Friday Morning (er, Saturday afternoon?) FYI – 2/9/2018

Welcome to your Friday Morning FYI – my chance to share observations/wisdom/rants in short, easily consumed form.

Ass I write this, I realize I’m butting up against overwhelmed-ness. I’m finalizing my novel for querying, working on several other writerly projects, and have a mountain of day job stuff going on. I’ve also signed-on to teach goat yoga (not a typo) on weekends, have to get my condo ready to be rented, and will be doing a ton of submission reading for a writer contest starting soon.

And that’s okay. In fact, it’s kind of awesome. That’s this week’s FYI:

I believe if you don’t go to bed exhausted you’ve wasted some part of your day. Always better to have more to do than less. Leisure time is healthy, of course, but only after accomplishing something. I’m going to accomplish a lot in the next few months. Or fail. Either way, I’ll be able to look back and know I didn’t sit on my hands through any of it. That’s a reward in itself.

 

Thanks for reading,

{RDj}

Friday Morning FYI – 2/2/2018

Welcome to your Friday Morning FYI (I’m-in-Sao-Paolo-Brazil-recovering-from-a-beef-hangover edition) – my chance to share observations/wisdom/rants in short, easily consumed form.

Last week, I FYI-ed my writer chums about being patient with revisions, relaying how it’s taken me nearly a year to revise my latest book. A friend reached out and recommended I take that post down because “You shouldn’t post about your writing or revision process. Agents are going to reject you if they read that and think you do things you shouldn’t.” If you’ll indulge me (if not, close the tab now) I’d like to address that concern.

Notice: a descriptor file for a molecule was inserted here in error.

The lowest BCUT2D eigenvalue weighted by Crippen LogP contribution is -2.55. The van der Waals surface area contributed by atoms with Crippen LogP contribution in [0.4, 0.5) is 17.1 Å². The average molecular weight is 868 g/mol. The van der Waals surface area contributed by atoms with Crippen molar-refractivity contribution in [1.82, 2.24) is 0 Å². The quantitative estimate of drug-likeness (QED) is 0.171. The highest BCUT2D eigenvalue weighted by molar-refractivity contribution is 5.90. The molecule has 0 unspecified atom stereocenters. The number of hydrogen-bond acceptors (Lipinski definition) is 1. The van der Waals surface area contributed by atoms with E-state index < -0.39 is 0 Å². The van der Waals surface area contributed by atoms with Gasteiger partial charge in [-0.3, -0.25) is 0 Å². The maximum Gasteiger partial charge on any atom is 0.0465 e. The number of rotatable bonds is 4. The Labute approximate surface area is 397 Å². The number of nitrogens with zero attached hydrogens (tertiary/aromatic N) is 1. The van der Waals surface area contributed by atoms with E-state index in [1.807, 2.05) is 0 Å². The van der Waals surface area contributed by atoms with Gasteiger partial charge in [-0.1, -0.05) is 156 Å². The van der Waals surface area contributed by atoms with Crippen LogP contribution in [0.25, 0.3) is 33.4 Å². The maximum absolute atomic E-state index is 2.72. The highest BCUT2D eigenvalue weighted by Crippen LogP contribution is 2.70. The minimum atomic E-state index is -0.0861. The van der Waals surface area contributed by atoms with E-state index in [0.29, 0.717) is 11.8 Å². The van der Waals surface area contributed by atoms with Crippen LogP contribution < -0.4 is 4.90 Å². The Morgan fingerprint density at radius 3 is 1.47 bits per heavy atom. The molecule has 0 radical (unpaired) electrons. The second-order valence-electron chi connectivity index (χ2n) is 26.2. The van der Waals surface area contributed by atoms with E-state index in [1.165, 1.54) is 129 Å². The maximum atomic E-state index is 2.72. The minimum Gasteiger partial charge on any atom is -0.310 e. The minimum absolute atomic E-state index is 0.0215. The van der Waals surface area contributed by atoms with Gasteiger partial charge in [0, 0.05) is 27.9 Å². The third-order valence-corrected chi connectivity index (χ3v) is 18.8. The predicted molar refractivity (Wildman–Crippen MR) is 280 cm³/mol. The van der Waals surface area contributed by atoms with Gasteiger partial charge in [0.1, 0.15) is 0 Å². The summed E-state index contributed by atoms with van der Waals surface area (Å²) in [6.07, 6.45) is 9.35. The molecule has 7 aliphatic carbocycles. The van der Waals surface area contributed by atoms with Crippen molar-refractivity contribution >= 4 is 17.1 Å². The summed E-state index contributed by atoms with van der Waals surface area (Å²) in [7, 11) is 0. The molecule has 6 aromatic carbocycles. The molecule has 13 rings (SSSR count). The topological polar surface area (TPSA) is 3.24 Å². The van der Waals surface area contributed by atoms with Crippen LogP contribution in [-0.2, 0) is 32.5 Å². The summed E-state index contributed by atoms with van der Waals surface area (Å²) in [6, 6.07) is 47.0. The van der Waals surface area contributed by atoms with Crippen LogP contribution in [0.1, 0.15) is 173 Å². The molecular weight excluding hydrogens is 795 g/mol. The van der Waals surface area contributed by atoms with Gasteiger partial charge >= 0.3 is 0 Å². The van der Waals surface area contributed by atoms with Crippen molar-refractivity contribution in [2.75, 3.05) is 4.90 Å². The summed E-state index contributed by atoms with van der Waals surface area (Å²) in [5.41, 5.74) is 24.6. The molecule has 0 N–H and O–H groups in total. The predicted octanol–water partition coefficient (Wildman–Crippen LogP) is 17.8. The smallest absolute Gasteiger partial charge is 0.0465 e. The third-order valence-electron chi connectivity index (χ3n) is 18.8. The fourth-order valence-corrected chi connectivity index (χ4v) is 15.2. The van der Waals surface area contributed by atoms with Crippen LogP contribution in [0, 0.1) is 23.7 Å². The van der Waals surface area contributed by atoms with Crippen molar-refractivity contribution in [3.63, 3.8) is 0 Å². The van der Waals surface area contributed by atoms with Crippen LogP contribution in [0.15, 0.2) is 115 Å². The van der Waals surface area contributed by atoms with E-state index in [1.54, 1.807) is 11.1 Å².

First, no matter how much some perpetuate the myth, agents aren’t heartless monsters combing the interwebz for reasons to reject you when you eventually query them. Nuff said.

Second, I don’t plan to take a year revising any book I’ll write going forward. For the two books I queried before my current novel, I made mistakes in both the writing and the revising (and so, subsequently, the querying). Taking extra time with book three allowed me to identify where I’d gone wrong process-wise with the first two. What I learned will prevent me from now making certain mistakes in the first place, and write/revise smarter and more efficiently.

Last, writers should blog/tweet/whatever about their experiences, because we can all learn something from each other. We’re all students and teachers in this mad escapade of trying to line up 100K words in a pleasing order. Play nice and share.

Oh yeah, I need an FYI. Hmm. Maybe this… :

Don’t be afraid of agents, grow beyond your mistakes, share what you know.

That’ll do.

 

Thanks for reading,

{RDj}

Friday Morning FYI – 3/17/2017

Welcome to your Friday Morning FYI (prob never gonna get one of these done on a Friday again edition) – my chance to share observations/wisdom/rants in short, easily consumed form.

This week, I sat down with my final beta reader (lucky #6) for my latest novel. We had a few drinks, some pizza, a few more drinks, and talked/laughed/debated about/over my book for around two hours. It was a fun time, and I got some good feedback, as always. That brings us to this week’s FYI: